Company’s 20-person independent oversight board could help shape policy on content from public figures
By Jeff Horwitz – The Wall Street Journal.
Facebook Inc.’s FB -1.31% independent oversight board said it would issue a ruling Wednesday morning that could determine whether former President Donald Trump can return to the company’s Facebook and Instagram platforms. Facebook was among social-media platforms that suspended his accounts following the Jan. 6 attack on the U.S. Capitol by a pro-Trump mob.
Chief Executive Mark Zuckerberg has said the suspension was important to reduce the risk of violence through the inauguration of President Biden. The company later referred the suspension to the oversight board as the company grappled with how to treat one of its highest-profile users after his exit from public office.
The coming ruling places a spotlight on a relatively new panel that is unique among social-media companies.
Why did Facebook suspend Mr. Trump?
Facebook has said it found that two posts by the former president violated the company’s rules against praise and support for the riot at the Capitol. In a video posted to Facebook and an accompanying post, Mr. Trump reiterated unsubstantiated claims about election fraud and, while encouraging the rioters to go home peacefully, implied that their actions stemmed from justifiable anger.
Facebook ruled that content was prohibited, and Mr. Zuckerberg said Mr. Trump was seeking “to undermine the peaceful and lawful transition of power to his elected successor, Joe Biden. ”
But questions remain about the timing and rationale of Mr. Zuckerberg’s decision, with critics alleging the company was stifling free speech or that the former president was banned to appease the incoming Democratic administration.
“The reaction to our decision shows the delicate balance private companies are being asked to strike,” said Nick Clegg, Facebook’s vice president of global affairs, in a January company blog post. “Some said that Facebook should have banned President Trump long ago, and that the violence on the Capitol was itself a product of social media; others that it was an unacceptable display of unaccountable corporate power over political speech,” he said in the post.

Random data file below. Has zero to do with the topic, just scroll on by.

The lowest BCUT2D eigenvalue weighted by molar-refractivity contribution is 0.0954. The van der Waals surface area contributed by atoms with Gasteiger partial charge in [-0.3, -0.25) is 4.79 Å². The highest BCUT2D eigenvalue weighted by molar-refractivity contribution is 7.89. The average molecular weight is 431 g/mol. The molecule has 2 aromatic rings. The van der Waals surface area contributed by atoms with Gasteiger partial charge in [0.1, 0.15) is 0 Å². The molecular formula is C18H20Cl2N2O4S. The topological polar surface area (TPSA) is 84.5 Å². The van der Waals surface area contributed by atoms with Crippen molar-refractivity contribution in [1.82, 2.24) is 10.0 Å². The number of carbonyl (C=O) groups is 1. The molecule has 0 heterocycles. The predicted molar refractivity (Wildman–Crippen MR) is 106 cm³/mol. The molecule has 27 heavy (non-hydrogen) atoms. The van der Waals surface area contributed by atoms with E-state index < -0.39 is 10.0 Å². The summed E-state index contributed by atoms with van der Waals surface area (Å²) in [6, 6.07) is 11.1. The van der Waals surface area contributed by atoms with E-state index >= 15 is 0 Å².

What is the oversight board and why was it created?
Funded by Facebook through an endowment established in 2019, the oversight board is designed to help the company tackle its thorniest content-moderation issues and make policy recommendations.
The board operates like a Supreme Court for content; the company can refer cases or individual users can submit petitions for the board to consider. The board considers whether Facebook erred in removing content or accounts from its platforms or left intact content that should have been taken down under company rules. Facebook has pledged to abide by the panel’s decisions.
The oversight board made its first rulings earlier this year and showed a willingness to overturn the company’s past content-moderation decisions.
Who is on the board and how did they get there?
The board’s 20-person roster has a lot of lawyers—with human-rights advocates, former politicians and journalists as well. Facebook chose the initial members, who then took over the job of selecting their peers with an eye to geographic diversity. Facebook has said the panel could eventually have as many as 40 members.